• The Lyft -owned bike-share system says it will have 40,000 bikes more than triple the current amount online by 2023.
  • However, the expansion comes amid a spate of cyclists killed by cars in New York City and activists say local politicians and police haven't done enough to stop it.
  • Earlier this month, a community group blasted Citi Bike for only serving white, wealthy citizens who already had transit access.
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Citi Bike, the bike-share program owned by Lyft, is expanding to the Bronx, company executives and New York City elected officials announced Tuesday.

CitiBike service map
CitiBike service map
Citi Bike / Lyft

When Lyft purchased Motivate, which operates Citi Bike as well as similar programs in Chicago, San Francisco, Washington, DC, and other major cities, the company pledged a $100 million investment in the system's continued growth. Tuesday's announcement is a further continuation of that investment, the company said.

"Here in New York, Citi Bike's expansion to new neighborhoods will provide convenient, affordable, and sustainable transit access to many additional New Yorkers, shortening commutes, boosting public health, and building connections between communities across our great city," Caroline Samponaro, Lyft's head of micromobility policy and former bike activist, said in a press release.

Citi Bike came under fire earlier this month when a group called New York Communities for Change published a report blasting the system for largely serving areas that were made up of white, wealthy, customers.

"Our analysis finds that the Citi Bike network mainly serves a privileged population that already has strong transit options," the report said. "Future expansions of bike sharing in NYC, either through the existing Citi Bike system or through the introduction of new competitors, should expand the effective size of the population who can access the subway in neighborhoods of high social need."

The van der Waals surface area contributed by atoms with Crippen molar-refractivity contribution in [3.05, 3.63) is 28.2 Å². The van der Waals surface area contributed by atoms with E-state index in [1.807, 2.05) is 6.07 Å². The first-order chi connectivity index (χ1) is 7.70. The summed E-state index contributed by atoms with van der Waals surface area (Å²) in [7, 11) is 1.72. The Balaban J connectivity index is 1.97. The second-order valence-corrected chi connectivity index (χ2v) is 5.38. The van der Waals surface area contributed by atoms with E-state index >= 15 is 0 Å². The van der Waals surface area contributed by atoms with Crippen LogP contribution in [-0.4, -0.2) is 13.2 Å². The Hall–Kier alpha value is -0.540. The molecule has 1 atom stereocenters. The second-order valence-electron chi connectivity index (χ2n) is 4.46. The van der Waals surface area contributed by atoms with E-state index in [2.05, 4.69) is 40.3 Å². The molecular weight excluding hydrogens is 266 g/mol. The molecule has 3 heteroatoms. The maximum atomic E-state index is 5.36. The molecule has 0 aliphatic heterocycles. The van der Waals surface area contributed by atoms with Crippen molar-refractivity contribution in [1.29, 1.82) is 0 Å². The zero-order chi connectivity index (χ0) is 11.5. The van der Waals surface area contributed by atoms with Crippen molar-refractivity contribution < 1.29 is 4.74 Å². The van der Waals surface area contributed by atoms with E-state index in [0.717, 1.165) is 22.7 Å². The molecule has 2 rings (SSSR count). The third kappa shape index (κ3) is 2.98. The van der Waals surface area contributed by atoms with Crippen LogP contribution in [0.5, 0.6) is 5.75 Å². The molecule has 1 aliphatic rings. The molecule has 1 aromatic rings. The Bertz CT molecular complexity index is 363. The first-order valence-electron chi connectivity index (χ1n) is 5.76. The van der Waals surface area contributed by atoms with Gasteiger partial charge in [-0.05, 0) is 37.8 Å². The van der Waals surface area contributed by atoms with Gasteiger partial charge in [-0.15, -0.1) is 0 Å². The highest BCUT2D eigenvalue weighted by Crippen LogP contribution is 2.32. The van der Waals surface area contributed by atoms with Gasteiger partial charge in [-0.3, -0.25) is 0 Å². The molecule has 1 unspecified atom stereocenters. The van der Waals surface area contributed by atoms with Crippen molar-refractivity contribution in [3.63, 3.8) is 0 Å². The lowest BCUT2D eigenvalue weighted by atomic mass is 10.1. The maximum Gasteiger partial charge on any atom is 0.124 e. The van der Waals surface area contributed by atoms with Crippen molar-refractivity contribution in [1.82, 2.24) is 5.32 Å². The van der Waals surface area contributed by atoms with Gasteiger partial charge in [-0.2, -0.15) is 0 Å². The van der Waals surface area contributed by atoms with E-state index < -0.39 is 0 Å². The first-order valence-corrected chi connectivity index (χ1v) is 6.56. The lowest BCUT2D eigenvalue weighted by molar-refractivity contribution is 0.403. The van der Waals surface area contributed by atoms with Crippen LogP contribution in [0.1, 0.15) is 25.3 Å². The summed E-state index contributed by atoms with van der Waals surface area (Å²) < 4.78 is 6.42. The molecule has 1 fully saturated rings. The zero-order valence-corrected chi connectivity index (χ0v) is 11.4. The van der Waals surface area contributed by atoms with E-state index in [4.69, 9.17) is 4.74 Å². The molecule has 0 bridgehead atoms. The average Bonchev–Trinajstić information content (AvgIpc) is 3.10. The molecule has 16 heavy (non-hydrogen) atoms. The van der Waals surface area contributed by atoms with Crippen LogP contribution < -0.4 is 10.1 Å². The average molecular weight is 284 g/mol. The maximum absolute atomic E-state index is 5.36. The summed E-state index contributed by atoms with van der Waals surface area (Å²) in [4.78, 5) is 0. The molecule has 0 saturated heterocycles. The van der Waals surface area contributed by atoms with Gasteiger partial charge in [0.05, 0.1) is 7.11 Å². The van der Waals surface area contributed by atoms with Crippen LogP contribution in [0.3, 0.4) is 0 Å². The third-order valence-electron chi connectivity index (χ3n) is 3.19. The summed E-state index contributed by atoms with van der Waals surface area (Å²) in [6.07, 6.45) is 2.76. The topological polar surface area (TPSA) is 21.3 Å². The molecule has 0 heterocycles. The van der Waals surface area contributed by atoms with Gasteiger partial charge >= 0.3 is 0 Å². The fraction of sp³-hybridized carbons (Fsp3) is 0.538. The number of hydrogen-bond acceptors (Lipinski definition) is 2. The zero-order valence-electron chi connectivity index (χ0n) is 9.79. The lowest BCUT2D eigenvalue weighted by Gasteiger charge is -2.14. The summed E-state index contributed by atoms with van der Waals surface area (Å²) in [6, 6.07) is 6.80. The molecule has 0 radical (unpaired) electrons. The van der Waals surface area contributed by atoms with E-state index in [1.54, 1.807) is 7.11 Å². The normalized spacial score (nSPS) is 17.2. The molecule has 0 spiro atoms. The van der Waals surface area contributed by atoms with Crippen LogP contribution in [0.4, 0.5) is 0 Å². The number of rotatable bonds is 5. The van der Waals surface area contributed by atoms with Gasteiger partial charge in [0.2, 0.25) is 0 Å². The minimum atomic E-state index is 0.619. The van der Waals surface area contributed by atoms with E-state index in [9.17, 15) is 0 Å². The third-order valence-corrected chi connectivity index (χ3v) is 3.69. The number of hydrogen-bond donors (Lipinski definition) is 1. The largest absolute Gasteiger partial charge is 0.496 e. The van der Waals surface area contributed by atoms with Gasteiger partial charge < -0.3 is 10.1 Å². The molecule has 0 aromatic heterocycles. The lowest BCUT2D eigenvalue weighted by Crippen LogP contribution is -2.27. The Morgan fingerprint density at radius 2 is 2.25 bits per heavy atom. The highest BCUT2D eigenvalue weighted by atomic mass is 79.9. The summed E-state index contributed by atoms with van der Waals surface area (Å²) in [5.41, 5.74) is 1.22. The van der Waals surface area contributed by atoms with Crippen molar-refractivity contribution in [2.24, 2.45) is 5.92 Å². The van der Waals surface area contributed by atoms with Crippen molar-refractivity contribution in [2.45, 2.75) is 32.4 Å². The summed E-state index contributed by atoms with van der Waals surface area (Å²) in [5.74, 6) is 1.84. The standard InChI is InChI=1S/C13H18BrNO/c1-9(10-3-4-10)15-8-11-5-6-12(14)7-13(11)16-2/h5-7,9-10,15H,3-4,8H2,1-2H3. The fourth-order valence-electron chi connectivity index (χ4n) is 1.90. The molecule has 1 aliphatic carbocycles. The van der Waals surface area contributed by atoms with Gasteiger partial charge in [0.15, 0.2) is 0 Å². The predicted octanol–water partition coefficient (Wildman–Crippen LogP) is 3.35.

To its credit, Lyft offers discounted passes for public housing residents and those who receive other government benefits. The company also pledged $50 million every year to improving economic outcomes for lower-income residents through its City Works program, it said.

A harrowing time for New York City cyclists

NYC bike die in washington square park
NYC bike die in washington square park
Business Insider / David Slotnick

This month, the group staged a "die in" at Washington Square Park in Manhattan's Greenwich Village, with members holding signs with the names of killed cyclists.

"Some people say that there are too many people on bikes in New York. We say there are too many cars," Ellen McDermott, the co-deputy director at Transportation Alternatives, one of the organizers of the event, told AM New York at the time. "It is time to change how we build our streets. Every single New Yorker deserves safe passage, whether you are walking or on your bike this should be your right."

Lyft also plans to relaunch electric bikes in New York soon, after pulling hundreds of the bikes from streets when they were found to have faulty brakes. Redesigned and rebranded Lyft bikes have launched recently in the San Francisco area with more cities in the works.

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